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Trust and Distrust in the Austrian Student Council e-Elections

The next session at EDEM 2009 starts with Cornelia Wagner, examining the social acceptability of e-voting in the context of the recent student council elections in Austria. There is a continuing battle between promoters and sceptics in this context, citing the opportunities for better citizen consultation as well as the lack of trust in e-initiatives in support of their arguments, and Cornelia suggests that bottom-up approaches, trust in these systems, and early adoption are paramount for overcoming some of these problems.

There is a stepped approach here: the first level of e-government is represented by government e-portals and administrative applications; the second level enables citizens to communicate and interact directly with the government; a third moves further towards e-participation; and a fourth combines all of this to connect citizens and government. Finally, the fifth level provides for e-voting, e-elections, and similar mechanisms for citizen involvement in decision-making.

A bottom-up approach to this is necessary to harness the linkage between personal involvement and processes of social acceptability. The establishment of lower levels of e-governance is necessary before introducing further technical solutions, which are more demanding of citizen involvement. Further, the successive roll-out of these stages requires the continued trust of the citizens in order to work. Acceptability presupposes trust in technology, and such trust is mainly driven by communicative acts.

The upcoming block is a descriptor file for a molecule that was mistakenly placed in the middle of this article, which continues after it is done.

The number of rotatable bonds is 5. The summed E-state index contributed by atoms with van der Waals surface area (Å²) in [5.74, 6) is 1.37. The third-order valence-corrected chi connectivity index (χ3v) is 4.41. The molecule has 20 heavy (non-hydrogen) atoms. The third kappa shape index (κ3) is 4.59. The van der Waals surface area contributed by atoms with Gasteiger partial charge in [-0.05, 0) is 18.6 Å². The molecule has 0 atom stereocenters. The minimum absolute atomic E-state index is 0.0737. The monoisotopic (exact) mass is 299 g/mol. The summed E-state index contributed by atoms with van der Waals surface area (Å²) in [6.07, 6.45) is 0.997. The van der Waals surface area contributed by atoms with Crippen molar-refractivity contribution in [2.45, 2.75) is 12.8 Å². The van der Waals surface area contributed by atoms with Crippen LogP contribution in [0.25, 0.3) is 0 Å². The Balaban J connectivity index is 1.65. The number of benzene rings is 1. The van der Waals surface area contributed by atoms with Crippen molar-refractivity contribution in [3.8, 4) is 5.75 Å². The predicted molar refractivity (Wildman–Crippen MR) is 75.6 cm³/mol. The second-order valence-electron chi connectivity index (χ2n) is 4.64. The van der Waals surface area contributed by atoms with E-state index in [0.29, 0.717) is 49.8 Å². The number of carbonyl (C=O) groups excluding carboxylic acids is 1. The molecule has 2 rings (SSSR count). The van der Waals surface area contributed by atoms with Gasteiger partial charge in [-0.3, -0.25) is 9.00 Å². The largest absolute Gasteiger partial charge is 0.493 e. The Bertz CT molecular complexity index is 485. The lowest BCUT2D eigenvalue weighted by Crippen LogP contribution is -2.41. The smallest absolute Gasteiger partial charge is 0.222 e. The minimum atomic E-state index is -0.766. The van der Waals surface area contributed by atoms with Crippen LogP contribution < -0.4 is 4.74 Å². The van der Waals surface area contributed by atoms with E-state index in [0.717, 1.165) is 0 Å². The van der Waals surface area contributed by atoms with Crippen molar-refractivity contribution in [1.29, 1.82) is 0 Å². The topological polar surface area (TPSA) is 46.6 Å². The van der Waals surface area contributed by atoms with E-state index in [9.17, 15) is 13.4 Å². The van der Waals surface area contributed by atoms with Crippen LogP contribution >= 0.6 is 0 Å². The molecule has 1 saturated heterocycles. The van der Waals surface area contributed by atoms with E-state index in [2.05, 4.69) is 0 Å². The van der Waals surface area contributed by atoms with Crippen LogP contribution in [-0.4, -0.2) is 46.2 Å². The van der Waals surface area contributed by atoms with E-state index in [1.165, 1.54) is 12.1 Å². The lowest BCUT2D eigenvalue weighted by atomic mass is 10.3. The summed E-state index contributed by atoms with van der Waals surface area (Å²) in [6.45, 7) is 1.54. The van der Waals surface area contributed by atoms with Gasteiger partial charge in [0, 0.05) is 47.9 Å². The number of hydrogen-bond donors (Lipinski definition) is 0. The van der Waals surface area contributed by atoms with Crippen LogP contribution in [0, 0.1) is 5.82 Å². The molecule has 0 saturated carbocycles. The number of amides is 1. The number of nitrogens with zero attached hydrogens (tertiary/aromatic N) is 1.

Credibility is part of such trust: a technical solution must be a credible solution for democratic participation. The evolution of credibility requires a powerful group of early-stage adapters able to work as role-models. Such early-stage adopters play a role as persons in a position of trust, then; trust is an emergent social property based on the interactions between actors, and driven by citizens' experience.

In the context of student elections, then, the first stage of the e-government period is provided by university Web portals; the second by online communication environments and email; the third by e-participation tools such as those allowing students to register for classes; e-integration is exemplified by registering for exams and e-learning; while the final stage are the student elections themselves. (This seems awfully simplistic to me - registering for classes is a pretty paltry act of e-participation...)

Overall, students show high technical affinity, and are not particularly critical of the use of online technologies, so they should be well prepared for e-voting; they also have limited awareness of potential problems in e-voting environments. So, there generally is no individual distrust in the e-voting system; on a group level, however, distrust can evolve very quickly under the right circumstances and in the absence of objective information.

So, it is important to consider the social acceptability of technological solutions, rather than just their technological transparency; users will ask why there is a need to innovate on something that already works (like paper ballots). It is important to stimulate the public discourse on such issues, and keep a focus on technological solutions; the e-participation pyramid can provide a useful framework for the understanding of different levels of e-participation.

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